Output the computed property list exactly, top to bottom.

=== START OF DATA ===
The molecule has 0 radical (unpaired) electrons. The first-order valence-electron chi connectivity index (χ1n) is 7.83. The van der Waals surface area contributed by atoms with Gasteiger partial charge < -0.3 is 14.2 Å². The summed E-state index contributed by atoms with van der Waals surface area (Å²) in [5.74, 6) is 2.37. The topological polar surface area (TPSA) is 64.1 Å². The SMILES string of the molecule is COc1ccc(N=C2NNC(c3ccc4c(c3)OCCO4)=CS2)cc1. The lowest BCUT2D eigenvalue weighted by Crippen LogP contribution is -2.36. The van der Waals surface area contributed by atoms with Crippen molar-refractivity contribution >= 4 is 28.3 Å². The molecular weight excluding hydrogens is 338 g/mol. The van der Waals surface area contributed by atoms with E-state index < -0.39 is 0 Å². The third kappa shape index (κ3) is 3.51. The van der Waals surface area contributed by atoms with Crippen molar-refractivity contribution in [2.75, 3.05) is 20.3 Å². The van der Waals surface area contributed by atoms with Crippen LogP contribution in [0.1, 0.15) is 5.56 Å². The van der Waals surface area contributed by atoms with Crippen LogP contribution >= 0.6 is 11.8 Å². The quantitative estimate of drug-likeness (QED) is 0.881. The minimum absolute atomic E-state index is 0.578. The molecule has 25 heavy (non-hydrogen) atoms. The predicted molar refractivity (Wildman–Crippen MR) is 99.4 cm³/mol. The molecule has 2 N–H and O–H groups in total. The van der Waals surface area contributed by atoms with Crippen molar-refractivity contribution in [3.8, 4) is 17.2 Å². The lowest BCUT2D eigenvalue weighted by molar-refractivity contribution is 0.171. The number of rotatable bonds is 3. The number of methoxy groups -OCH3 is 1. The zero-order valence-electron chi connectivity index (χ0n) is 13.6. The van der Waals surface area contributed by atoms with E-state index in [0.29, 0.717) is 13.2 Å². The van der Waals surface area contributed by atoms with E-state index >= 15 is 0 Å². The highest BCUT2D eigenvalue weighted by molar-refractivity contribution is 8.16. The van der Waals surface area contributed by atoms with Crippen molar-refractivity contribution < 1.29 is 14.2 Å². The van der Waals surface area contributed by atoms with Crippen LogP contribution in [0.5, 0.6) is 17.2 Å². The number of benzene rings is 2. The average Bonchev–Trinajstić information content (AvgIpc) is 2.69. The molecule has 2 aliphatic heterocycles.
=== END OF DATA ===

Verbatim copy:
The molecule has 0 radical (unpaired) electrons. The first-order valence-electron chi connectivity index (χ1n) is 7.83. The van der Waals surface area contributed by atoms with Gasteiger partial charge < -0.3 is 14.2 Å². The summed E-state index contributed by atoms with van der Waals surface area (Å²) in [5.74, 6) is 2.37. The topological polar surface area (TPSA) is 64.1 Å². The SMILES string of the molecule is COc1ccc(N=C2NNC(c3ccc4c(c3)OCCO4)=CS2)cc1. The lowest BCUT2D eigenvalue weighted by Crippen LogP contribution is -2.36. The van der Waals surface area contributed by atoms with Crippen molar-refractivity contribution >= 4 is 28.3 Å². The molecular weight excluding hydrogens is 338 g/mol. The van der Waals surface area contributed by atoms with E-state index < -0.39 is 0 Å². The third kappa shape index (κ3) is 3.51. The van der Waals surface area contributed by atoms with Crippen molar-refractivity contribution in [2.75, 3.05) is 20.3 Å². The van der Waals surface area contributed by atoms with Crippen LogP contribution in [0.1, 0.15) is 5.56 Å². The van der Waals surface area contributed by atoms with Crippen LogP contribution >= 0.6 is 11.8 Å². The quantitative estimate of drug-likeness (QED) is 0.881. The minimum absolute atomic E-state index is 0.578. The molecule has 25 heavy (non-hydrogen) atoms. The predicted molar refractivity (Wildman–Crippen MR) is 99.4 cm³/mol. The molecule has 2 N–H and O–H groups in total. The van der Waals surface area contributed by atoms with Crippen molar-refractivity contribution in [3.8, 4) is 17.2 Å². The lowest BCUT2D eigenvalue weighted by molar-refractivity contribution is 0.171. The number of rotatable bonds is 3. The number of methoxy groups -OCH3 is 1. The zero-order valence-electron chi connectivity index (χ0n) is 13.6. The van der Waals surface area contributed by atoms with E-state index in [0.29, 0.717) is 13.2 Å². The van der Waals surface area contributed by atoms with E-state index >= 15 is 0 Å². The highest BCUT2D eigenvalue weighted by molar-refractivity contribution is 8.16. The van der Waals surface area contributed by atoms with Crippen molar-refractivity contribution < 1.29 is 14.2 Å². The van der Waals surface area contributed by atoms with Crippen LogP contribution in [0.5, 0.6) is 17.2 Å². The number of benzene rings is 2. The average Bonchev–Trinajstić information content (AvgIpc) is 2.69. The molecule has 2 aliphatic heterocycles.